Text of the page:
Mark Morton, International Society of Bassists (1996)

Companion Piece (1989-91) . . . is the work that strikes me as an unqualified success. Written as an homage to Morton Feldman, it is a trope of sorts on Feldman's 1952 Extensions 3, also for solo piano. Something magical happens here, when the template of Feldman's soft, spacey gestures intersects with Biscardi's lush harmony. The Romantic gestures don't sound forced here, there's nothing kitsch about these beautiful chords, still more functional than Feldman would have ever made them but also less directed than American midcentury neo-Romanticism would normally allow. In short, very much of this time . . .
Robert Carl, Fanfare, The Magazine for Serious Record Collectors (1995)

In what appear to by transitional pieces - Incitation to Desire (1984), Traverso, for flute and piano (1987), and Companion Piece (1991), Biscardi's harmonies, no matter how arcane, show themselves to be never farther than the proverbial hair's breadth for the mainstream diatonicism that has informed so much of music's recent history. His subtle and often telling vacillation between these at once vastly separated and extremely close harmonic realms imbues these pieces with dynamism and expressiveness.
William Zagorski, Fanfare, The Magazine for Serious Record Collectors (1995)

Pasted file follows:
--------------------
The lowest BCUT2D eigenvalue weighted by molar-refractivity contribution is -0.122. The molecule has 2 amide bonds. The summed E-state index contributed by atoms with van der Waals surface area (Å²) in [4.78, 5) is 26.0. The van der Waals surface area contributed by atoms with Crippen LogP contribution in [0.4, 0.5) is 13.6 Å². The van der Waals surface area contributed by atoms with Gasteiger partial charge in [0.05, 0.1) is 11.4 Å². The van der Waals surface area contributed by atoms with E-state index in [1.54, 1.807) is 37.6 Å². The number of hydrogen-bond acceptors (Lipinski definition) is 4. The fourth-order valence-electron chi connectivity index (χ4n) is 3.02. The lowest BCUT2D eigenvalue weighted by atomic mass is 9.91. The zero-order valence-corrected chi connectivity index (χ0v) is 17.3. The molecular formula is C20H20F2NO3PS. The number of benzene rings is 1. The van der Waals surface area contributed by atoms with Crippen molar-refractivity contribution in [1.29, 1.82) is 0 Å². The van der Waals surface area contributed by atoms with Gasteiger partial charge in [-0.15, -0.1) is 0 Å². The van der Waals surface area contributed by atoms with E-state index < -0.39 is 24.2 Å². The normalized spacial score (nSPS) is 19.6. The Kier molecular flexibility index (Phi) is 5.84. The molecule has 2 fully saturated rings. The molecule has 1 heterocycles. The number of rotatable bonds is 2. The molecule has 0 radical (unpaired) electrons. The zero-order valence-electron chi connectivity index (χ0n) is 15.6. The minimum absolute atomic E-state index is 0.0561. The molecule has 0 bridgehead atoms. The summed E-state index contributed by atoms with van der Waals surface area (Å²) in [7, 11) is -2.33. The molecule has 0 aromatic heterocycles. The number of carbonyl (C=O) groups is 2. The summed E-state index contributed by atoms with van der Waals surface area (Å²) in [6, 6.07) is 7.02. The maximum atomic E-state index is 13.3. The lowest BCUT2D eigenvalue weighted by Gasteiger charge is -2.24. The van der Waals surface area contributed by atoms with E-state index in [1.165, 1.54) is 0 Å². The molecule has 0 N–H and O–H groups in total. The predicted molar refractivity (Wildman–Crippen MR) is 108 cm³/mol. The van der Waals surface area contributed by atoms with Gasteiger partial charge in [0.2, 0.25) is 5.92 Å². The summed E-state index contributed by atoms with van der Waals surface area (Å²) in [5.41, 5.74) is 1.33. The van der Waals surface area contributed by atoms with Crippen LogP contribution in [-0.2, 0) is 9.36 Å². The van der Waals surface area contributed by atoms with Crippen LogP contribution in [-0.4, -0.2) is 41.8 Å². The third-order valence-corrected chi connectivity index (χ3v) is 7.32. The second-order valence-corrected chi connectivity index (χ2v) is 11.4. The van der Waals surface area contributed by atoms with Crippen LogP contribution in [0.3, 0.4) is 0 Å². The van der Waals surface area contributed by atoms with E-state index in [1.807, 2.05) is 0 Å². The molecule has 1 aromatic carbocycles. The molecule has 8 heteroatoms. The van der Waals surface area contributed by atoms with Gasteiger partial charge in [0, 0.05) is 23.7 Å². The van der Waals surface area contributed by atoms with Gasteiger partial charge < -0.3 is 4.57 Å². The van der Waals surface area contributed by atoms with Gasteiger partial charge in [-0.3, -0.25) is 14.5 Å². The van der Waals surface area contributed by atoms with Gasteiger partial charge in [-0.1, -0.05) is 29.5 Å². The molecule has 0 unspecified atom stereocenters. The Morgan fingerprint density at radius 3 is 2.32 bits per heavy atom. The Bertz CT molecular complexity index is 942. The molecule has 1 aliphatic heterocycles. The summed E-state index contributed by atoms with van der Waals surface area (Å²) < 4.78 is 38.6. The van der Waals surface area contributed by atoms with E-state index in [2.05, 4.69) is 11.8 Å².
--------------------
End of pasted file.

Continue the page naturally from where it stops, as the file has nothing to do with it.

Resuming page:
Music-lovers in whom the mere mention of Morton Feldman induces a feeling of drowsiness need not fear Companion Piece. Though inspired by a visit Biscardi paid to Feldman's apartment, and borrowing one or two ideas from the latter's music, Biscardi himself admits, very politely, that "Feldman's sounds are 'drier', more minimal than mine." Companion Piece is a tonal, gently hypnotic, almost meditative work for piano and contrabass – a tranquil duet, although Biscardi also allows for the contrabass part to be omitted.
Byzantion, MusicWeb International Classical Reviews (September 11, 2011)

The 1989 Companion Piece (for Morton Feldman) feels like a transitional work. Biscardi was close to Feldman (something you might not immediately infer from the music), and this work, while it has the sustained quiet of its dedicatee, is more openly expressive. Its harmonies are less juxtapositions of beautiful chords but actual progressions, no matter how laid-back. Mark Helias's playing is also exceptional; listening at first without reading any notes, I just assumed a cello instead of bass, as the sound is so light and "flutey."
Robert Carl, Fanfare, The Magazine for Serious Record Collectors (January 2012)

Companion Piece (for Morton Feldman) (1989), for bass and piano, written for bassist Robert Black, doesn't sound much like Feldman, though it "comments" on his Extensions 3 of 1952. Basically tonal and touching, like so much of this program, it is a sort of homage to the man he met in his student days and who had a lasting effect, but not an obviously musical one (at least on the basis of these works).
Allen Gimbel, American Record Guide (November/December 2011)